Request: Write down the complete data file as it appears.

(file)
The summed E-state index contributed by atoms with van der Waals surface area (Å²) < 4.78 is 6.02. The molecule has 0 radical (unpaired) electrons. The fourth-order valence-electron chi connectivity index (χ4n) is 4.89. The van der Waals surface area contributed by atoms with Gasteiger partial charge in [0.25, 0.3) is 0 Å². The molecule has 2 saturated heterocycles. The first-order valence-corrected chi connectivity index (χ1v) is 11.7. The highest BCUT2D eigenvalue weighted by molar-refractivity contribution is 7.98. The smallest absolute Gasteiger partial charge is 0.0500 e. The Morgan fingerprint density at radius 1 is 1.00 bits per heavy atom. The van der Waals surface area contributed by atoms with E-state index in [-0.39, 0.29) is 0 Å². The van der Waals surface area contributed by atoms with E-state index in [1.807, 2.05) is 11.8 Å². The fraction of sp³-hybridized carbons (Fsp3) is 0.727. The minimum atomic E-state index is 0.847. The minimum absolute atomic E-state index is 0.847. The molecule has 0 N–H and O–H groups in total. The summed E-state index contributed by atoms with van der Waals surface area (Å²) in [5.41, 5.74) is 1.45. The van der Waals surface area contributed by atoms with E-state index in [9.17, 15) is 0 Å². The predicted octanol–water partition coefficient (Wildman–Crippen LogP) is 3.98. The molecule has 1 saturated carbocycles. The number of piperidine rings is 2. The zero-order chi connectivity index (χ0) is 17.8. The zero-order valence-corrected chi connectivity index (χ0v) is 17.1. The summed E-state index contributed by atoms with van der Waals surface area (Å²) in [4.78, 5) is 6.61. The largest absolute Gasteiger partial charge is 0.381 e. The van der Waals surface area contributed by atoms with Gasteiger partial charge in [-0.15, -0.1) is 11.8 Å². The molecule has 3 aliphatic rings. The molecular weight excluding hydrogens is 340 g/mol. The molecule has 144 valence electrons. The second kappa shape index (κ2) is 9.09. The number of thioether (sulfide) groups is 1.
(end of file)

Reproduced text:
The summed E-state index contributed by atoms with van der Waals surface area (Å²) < 4.78 is 6.02. The molecule has 0 radical (unpaired) electrons. The fourth-order valence-electron chi connectivity index (χ4n) is 4.89. The van der Waals surface area contributed by atoms with Gasteiger partial charge in [0.25, 0.3) is 0 Å². The molecule has 2 saturated heterocycles. The first-order valence-corrected chi connectivity index (χ1v) is 11.7. The highest BCUT2D eigenvalue weighted by molar-refractivity contribution is 7.98. The smallest absolute Gasteiger partial charge is 0.0500 e. The Morgan fingerprint density at radius 1 is 1.00 bits per heavy atom. The van der Waals surface area contributed by atoms with E-state index in [-0.39, 0.29) is 0 Å². The van der Waals surface area contributed by atoms with E-state index in [1.807, 2.05) is 11.8 Å². The fraction of sp³-hybridized carbons (Fsp3) is 0.727. The minimum atomic E-state index is 0.847. The minimum absolute atomic E-state index is 0.847. The molecule has 0 N–H and O–H groups in total. The summed E-state index contributed by atoms with van der Waals surface area (Å²) in [5.41, 5.74) is 1.45. The van der Waals surface area contributed by atoms with E-state index in [9.17, 15) is 0 Å². The predicted octanol–water partition coefficient (Wildman–Crippen LogP) is 3.98. The molecule has 1 saturated carbocycles. The number of piperidine rings is 2. The zero-order chi connectivity index (χ0) is 17.8. The zero-order valence-corrected chi connectivity index (χ0v) is 17.1. The summed E-state index contributed by atoms with van der Waals surface area (Å²) in [4.78, 5) is 6.61. The largest absolute Gasteiger partial charge is 0.381 e. The van der Waals surface area contributed by atoms with Gasteiger partial charge in [-0.15, -0.1) is 11.8 Å². The molecule has 3 aliphatic rings. The molecular weight excluding hydrogens is 340 g/mol. The molecule has 144 valence electrons. The second kappa shape index (κ2) is 9.09. The number of thioether (sulfide) groups is 1.